Energy is key to Michigan's future
Hydraulic fracturing, the process of blasting rock with high-pressure water to extract natural gas from shale formations deep beneath the earth's surface, has stirred controversy throughout the country. The debate over the safety and environmental risks of "fracking," as it's commonly called, has reached Michigan as well.
Several communities — including groups in Rochester Hills, Shelby Township and parts of Washtenaw County — are protesting fracking and drilling near residential neighborhoods.
As Michigan's local communities look to regulate modern production practices, they and the energy industry must work together to craft regulations that protect health, safety and the environment, but don't squash the economic benefits energy production offers the state.
The United States is now the leading producer of oil and natural gas in the world, surpassing Saudi Arabia and Russia.
According to the Energy Information Administration, total U.S. crude oil production averaged an estimated 8.7 million barrels per day in September, the highest monthly production since July 1986.
That number is expected to increase by two million per day in 2015. And natural gas liquids are expected to increase to 3.2 million barrels per day in 2015 from a 2013 average of 2.6 million
The dramatic increase in production is largely due to recent fracking of shale formations in North Dakota and Texas, and in nearby Pennsylvania and Ohio. Shale gas production now accounts for about half of the total U.S. natural gas production, up from 1 percent in 2000.
Although Michigan is not a top energy producing state, the oil and gas industry still supports about 182,000 jobs statewide and contributes $15.8 billion to its economy, according to the American Petroleum Institute.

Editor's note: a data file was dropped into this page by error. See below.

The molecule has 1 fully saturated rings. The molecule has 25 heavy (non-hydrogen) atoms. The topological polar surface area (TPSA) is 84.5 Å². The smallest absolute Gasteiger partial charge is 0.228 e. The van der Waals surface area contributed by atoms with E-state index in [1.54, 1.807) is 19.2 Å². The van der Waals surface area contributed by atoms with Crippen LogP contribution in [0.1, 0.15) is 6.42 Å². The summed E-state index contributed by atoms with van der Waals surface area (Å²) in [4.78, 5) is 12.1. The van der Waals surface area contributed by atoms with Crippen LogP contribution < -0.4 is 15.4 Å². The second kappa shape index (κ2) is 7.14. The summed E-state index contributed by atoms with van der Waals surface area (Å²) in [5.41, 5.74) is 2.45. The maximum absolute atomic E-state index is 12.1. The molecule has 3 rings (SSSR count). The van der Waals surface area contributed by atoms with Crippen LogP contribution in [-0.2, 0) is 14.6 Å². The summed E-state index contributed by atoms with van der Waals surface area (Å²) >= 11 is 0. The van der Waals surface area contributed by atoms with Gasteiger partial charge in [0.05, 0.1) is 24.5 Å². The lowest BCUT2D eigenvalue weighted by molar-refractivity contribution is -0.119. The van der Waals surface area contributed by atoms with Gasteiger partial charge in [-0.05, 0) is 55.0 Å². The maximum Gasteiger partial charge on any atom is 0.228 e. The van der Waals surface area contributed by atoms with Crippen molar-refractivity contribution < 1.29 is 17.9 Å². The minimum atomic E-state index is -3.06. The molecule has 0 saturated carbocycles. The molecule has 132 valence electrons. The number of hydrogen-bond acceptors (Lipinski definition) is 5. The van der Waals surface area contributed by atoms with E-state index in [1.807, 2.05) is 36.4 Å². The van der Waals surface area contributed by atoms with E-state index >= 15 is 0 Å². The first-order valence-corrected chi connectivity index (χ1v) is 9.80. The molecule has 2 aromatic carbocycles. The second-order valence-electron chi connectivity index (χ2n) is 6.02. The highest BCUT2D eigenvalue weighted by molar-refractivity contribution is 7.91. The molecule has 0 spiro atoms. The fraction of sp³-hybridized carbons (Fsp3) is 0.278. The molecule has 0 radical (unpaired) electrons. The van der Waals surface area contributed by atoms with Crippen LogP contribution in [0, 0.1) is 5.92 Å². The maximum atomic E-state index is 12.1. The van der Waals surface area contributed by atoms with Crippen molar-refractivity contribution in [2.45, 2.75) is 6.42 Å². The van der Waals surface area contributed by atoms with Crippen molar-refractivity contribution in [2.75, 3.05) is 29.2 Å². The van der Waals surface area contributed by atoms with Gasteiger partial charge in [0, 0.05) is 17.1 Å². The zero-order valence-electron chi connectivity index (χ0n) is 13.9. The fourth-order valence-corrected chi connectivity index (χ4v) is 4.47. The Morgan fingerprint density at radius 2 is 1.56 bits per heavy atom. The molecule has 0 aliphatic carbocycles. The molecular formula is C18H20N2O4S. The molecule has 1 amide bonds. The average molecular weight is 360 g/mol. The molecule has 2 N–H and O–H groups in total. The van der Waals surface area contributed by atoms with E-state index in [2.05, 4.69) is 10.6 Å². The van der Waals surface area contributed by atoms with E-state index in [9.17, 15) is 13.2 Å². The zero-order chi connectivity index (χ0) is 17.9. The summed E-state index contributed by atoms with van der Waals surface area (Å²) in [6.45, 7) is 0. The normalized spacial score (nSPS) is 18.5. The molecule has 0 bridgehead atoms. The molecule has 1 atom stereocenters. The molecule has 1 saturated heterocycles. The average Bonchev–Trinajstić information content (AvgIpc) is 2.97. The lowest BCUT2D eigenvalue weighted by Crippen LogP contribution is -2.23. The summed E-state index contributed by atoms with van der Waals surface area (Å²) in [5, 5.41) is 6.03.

The average salary for industry-related jobs is almost $76,000 annually — $30,000 higher than the average Michigan wage for other jobs.
The economic benefits of the energy production extend to other industries upon which Michigan heavily relies, including manufacturing and transportation. Those require efficient, local energy production to operate at full capacity and provide jobs for Michiganians. A July report by the University of Michigan says shale gas is a "game-changer for U.S. manufacturing."
Increased domestic production of oil and gas means lower gas prices and more energy independence.
Considering the uptick in Middle East turmoil and strained relations between the U.S. and Russia, it's imperative the country rely on as much of its own energy supply as possible.
Michigan sits on a shale formation. About 12,000 wells have been safely fractured in the state since 1952. The Michigan Department of Environmental Quality says "regulators have seen no instances of adverse environmental impacts."
Michigan also has strict rules about water use, construction and testing in the process. Water contamination has not been an issue.
The groups protesting fracking mainly take concern with it being close to residential areas. That's a fair complaint, and reasonable rules should be in place to limit well-heads in close proximity to homes.
But the safety of fracking as a modern technology has been well-established in other states.
In Colorado, which sits on major energy reserves, the industry led initiatives with the state last year to regulate itself. This kind of collaborative approach serves the best interests of residents, state government, and those in the industry.
Energy production is key to Michigan's future. Any regulations should honor that while protecting health and safety for local communities.